The film's director of photography was Jeff Cronenweth, who is the son of legend cinematographer Jordan Cronenweth. He started out as being an assistant cameraman for a couple of films. He then moved on to work on Fincher's previous two films as a DP for the second unit on The Game and a camera operator on Seven. Cronenweth has finally got his chance to be the director of photography for a film, and did he do Fight Club justice? My answer is yes. Cronenweth understands Fincher, and he knows that the director wants his films to be dark. But Fight Club was a little different from his previous films as it contains a more upbeat comedic tone to it. In order to sell the seriousness found in the film's themes, Cronenweth has created an image that creates a dark and dirty view of the world, while also containing unique and unorthodox shots in order to make the film feel eccentric. Fight Club is the start of a great collaboration between Cronenweth and Fincher.

The film takes an unusual approach, but appropriate for the film, in using an industrial dirty, and rough soundtrack created by the Dust Brothers. It correlates with the film's eccentric style and dark themes, which on it's own makes the tracks stand out. It doesn't flow like a traditional film score as the tracks are mainly just used as a support for a certain scene, instead of having a specific track/score be associated with that character. The tracks are at times quite humorous, especially the track "Ikea Man". Fincher wanted the soundtrack to be more modern and containing electronic sounds and samples, being overly experimental with sounds. The only time the film uses an orthodox track is the one that comes up at the end of the film, The Pixies' "Where Is My Mind". I think with this track, Fincher was trying to suggest that we have gone back to our roots and have been stripped down from our materialistic ways, which is why he has chosen a song that is more simpler than most of the film's soundtrack.

Fight Club's two protagonist is played by Edward Norton and Brad Pitt. Norton in this film was a standout, seeing him play this "common" man be broken out of his shell and gaining this presence of grit and anger, which is something I commonly don't see from the actor. I think Fincher wanted a guy who generally looks like a "nice" and "stand up" guy, in order to create this contrast with Tyler Durden (Brad Pitt), who is more chaotic and tough. Pitt was decent in the role, with certain moments that show a side to him that we rarely see from his other work but for the most part I found him to be a bit average. Yes, I cannot see anybody else in the role of Tyler and he was able to give off this presence of power and destruction but when compared to his other work, it just didn't work as well for me. Films like The Curious Case of Benjamin Button, Tree of Life, and Seven show the best of his talent and never a point in those films that it wavers. Helena Bonham Carter was decent in the role, didn't surprise or intrigue me though. The rest of Fight Club's cast were so-so, featuring performances that don't really stand out, which in a way is good because it would have been a distraction from the two leads, which are the central focus of the film's narrative.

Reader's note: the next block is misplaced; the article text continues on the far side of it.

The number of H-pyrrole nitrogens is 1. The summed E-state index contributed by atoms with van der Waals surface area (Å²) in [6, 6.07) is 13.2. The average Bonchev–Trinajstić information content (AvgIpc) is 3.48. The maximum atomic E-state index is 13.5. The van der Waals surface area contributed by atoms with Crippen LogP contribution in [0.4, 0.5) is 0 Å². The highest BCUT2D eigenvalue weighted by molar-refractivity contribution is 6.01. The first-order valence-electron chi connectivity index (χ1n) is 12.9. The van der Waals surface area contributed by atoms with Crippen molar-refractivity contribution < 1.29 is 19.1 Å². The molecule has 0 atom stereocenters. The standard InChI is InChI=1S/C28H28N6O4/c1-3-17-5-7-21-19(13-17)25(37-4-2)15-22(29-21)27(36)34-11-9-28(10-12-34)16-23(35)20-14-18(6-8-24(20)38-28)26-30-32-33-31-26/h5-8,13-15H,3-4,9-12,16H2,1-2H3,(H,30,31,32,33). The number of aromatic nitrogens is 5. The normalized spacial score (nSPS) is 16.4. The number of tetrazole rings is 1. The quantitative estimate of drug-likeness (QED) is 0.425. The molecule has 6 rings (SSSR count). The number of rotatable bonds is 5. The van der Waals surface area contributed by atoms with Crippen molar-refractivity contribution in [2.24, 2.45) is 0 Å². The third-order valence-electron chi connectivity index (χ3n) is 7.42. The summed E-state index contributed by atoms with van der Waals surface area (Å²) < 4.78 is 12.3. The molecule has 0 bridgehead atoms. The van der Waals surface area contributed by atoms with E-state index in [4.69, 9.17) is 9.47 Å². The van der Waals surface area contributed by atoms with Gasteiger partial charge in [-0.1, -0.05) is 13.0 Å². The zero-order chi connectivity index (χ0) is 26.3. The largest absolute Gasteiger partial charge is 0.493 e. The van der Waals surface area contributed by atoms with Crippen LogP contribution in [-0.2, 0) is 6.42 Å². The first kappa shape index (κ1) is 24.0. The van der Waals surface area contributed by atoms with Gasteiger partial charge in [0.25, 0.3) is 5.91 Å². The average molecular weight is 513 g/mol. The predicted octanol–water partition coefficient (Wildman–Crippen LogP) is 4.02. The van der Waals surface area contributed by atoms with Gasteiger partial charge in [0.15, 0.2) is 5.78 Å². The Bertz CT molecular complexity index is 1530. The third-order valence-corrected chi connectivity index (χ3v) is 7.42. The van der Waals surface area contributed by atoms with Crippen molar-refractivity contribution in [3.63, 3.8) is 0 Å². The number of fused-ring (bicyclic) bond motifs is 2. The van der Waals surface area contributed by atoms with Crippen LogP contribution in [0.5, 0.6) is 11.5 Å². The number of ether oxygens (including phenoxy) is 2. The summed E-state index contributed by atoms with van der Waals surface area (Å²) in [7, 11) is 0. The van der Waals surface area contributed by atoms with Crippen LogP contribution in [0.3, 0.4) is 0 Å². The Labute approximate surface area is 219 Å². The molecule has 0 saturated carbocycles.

Fight Club may be regarded by most as Fincher's best but it just doesn't quite cut it for me. It's certainly ambitious and I admire the film for it but it contains an uninteresting narrative, which slowed the film down a couple of times.